Hopefully, the worst for the automotive industry is behind us. We all know it is a very cyclical industry, but the last few years have taxed us all, in more ways than one. We have survived the Cash for Clunkers program, a 30 percent or more decrease in new vehicle sales, and a sorely depressed economy, which seems to keep sputtering just as you think it is finally on the road to health.

Well, what is going to happen next? As I talk with our dealers across the country, they seem fairly optimistic—cautious, but optimistic. They know the next 12 to 24 months will still be tough for most dealerships as they struggle to regain the sales volume they once had.

Most dealerships have been surviving and making a profit only because used vehicles have been selling fairly well. Most dealerships have retained good gross profits, and some have increased their gross profit per unit to a value higher than they averaged in the past few years. This is all good news in light of the decreased new vehicle market. Used vehicle sales for some dealerships have also been increasing, which only improves the bottom line. With more used vehicle sales, there has also been a boost to the service and parts area as internal sales have also increased.

What does all this tell us? I think it says you should not lose concentration on used sales when new sales start increasing. With new car sales increasing very slowly, make sure someone is still concentrating on increasing your used vehicle sales each and every month. This will take some effort and creativity on everyone’s part to accomplish.

First, make sure you are signed up and in good graces with as many of the major subprime finance company and local credit unions as are available to you. Review all the terms and conditions needed for approval of your deals, and find out if you are gathering and submitting all the necessary stips the first time. This will improve your cash flow dramatically, as those extra days can sometimes give you much grief.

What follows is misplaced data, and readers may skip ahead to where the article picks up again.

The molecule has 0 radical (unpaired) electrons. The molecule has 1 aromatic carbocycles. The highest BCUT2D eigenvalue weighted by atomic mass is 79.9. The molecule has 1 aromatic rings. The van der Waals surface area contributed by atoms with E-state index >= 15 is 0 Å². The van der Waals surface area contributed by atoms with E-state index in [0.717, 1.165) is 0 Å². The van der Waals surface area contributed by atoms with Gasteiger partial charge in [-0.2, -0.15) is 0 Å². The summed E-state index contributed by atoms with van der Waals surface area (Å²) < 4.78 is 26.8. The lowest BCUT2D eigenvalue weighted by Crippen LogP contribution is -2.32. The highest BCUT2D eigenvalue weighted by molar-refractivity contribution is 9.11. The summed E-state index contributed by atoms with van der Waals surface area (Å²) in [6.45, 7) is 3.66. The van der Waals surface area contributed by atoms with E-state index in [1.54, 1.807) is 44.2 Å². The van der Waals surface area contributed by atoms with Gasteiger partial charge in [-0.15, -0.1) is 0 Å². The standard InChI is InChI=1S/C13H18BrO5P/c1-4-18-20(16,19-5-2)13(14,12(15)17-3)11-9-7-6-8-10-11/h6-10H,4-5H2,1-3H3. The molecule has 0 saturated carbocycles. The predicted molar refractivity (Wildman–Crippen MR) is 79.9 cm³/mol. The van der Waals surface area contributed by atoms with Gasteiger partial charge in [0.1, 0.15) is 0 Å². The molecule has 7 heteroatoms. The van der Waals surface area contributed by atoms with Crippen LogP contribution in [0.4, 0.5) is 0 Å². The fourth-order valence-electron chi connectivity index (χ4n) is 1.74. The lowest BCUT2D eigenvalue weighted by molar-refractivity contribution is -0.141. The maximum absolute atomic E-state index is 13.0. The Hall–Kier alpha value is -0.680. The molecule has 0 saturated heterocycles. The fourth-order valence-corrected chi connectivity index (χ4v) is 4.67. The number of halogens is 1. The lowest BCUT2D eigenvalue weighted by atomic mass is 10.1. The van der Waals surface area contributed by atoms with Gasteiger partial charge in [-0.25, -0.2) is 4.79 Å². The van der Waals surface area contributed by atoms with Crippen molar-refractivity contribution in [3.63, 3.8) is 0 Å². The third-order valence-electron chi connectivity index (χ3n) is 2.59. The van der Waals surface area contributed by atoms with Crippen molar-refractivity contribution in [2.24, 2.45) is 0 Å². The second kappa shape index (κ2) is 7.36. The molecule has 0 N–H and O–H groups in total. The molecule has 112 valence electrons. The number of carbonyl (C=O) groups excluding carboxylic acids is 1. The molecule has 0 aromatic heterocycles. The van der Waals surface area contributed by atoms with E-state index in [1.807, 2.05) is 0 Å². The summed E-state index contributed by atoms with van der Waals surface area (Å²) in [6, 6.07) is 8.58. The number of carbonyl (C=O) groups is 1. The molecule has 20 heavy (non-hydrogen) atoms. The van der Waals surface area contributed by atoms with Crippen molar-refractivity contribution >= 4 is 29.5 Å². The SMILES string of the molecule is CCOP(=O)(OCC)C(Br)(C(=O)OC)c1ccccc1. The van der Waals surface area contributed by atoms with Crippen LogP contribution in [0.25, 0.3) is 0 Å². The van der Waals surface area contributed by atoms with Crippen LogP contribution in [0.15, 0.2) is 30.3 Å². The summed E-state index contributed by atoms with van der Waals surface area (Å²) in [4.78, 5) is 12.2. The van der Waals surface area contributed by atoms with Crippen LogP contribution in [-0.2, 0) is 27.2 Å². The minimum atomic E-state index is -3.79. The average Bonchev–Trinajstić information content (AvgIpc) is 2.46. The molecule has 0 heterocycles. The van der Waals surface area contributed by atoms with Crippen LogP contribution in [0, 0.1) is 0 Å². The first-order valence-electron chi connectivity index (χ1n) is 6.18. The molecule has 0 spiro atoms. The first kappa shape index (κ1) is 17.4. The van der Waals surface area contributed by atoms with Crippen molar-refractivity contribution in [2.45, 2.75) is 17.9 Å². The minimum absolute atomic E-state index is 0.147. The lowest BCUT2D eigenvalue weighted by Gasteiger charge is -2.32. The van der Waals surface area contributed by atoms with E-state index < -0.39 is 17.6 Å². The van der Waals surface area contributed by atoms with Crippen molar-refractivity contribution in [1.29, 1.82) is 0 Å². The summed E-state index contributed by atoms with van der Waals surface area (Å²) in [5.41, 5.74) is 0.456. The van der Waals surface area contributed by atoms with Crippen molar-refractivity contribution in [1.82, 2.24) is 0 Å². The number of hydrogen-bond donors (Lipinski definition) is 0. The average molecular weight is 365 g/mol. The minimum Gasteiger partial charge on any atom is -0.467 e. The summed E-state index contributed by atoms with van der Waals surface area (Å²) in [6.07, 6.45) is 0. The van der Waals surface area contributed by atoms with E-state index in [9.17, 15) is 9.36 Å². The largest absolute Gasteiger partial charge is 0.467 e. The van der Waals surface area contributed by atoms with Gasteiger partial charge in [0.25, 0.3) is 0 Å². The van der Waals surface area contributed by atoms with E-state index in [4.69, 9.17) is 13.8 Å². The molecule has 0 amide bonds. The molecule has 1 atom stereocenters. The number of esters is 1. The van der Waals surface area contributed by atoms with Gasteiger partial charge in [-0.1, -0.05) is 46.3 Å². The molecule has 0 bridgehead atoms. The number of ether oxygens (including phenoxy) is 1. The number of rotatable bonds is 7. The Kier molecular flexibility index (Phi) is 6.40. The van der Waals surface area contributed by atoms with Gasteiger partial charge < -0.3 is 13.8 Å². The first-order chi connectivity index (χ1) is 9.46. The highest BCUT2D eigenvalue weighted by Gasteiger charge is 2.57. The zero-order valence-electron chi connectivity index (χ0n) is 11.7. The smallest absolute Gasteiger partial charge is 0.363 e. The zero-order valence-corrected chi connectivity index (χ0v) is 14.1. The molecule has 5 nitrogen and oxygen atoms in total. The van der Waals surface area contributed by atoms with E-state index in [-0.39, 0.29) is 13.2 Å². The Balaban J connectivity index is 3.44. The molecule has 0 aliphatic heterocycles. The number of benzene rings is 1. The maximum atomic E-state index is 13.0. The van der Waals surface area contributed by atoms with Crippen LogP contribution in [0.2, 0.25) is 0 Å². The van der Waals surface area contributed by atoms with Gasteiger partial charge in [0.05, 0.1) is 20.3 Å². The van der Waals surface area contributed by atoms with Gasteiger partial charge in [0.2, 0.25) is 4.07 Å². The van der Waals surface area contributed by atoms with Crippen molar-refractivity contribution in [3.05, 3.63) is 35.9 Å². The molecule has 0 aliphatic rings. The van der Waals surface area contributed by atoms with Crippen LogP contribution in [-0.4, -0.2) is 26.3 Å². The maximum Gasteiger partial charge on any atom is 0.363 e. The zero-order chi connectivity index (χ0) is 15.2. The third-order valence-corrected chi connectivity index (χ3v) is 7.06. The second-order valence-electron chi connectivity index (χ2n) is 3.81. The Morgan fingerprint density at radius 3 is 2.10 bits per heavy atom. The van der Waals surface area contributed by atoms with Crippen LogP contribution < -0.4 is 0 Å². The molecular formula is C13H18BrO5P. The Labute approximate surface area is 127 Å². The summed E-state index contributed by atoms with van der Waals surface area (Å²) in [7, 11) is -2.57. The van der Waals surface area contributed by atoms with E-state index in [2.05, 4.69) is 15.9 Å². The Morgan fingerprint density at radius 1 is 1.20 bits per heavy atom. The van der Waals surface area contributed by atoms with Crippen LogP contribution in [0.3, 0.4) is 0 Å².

There seems to be increased scrutiny by floorplanners on the number of days it takes for them to get paid after a vehicle has been sold. This can put a serious cash flow burden on your store and eat up quite a large amount of your accounting office’s time chasing money. The floorplanners also seem to be requiring a stricter policy on overage units, requiring monthly pay-downs to keep the value of the vehicle in line with the current wholesale price (as if used vehicle prices have fallen recently). They are requiring monthly pay-downs on new vehicles also, but since most dealers’ new inventory is down dramatically from years past, this has not created as much of a problem.

Most of my dealers – new, used and BHPH – are still struggling to buy a decent vehicle at a normal wholesale price in order to stay competitive. Everyone seems to be very cautious in what and how many to buy, so they don’t get caught if the market suddenly falls apart. I do not have a crystal ball ( I ordered one on the Internet but haven’t received it yet), but I don’t see used vehicle prices dropping until sometime next year. How can they drop when there is such a shortage of used units everywhere and everyone is trying to find the next one to steal at the auction? I predict it will take two to four years to recover from this and rebuild the used inventory available nationwide.

With year-end buying time approaching, I think used prices are going to spike again by an average of $1,000 by the end of January. It doesn’t seem possible, but if you look at what history has mostly shown us, used car prices always go up by the end of January by at least $1,000 to $1,500 per unit. Everyone tells me every tax season, they wish they had bought more vehicles by year-end and they could have made a normal gross profit just by running them through the auction in February. What stops most people are their floorplan limits and the fear they will get too greedy and get caught with decreasing prices in the year they finally try to beat the system.

Most of my BHPH dealers are already looking at increasing their inventories right now and not waiting until the prices go up. This will put a strain on the market as the remaining vehicles will force more pressure upward on prices. It seems many people try to start earlier and earlier each year but still can’t seem to beat the price increases.

With this in mind, review prices throughout the year and what has happened in past years. Plan now so you can try to at least take advantage of a somewhat better mix of vehicles to buy and somewhat lower prices. It may already be too late. Good luck. I will hear how all of you have done this year during the 2011 tax season. I want to hear good news for once. And if I ever receive my crystal ball, it will take the guesswork out of this.

Vol. 7, Issue 11

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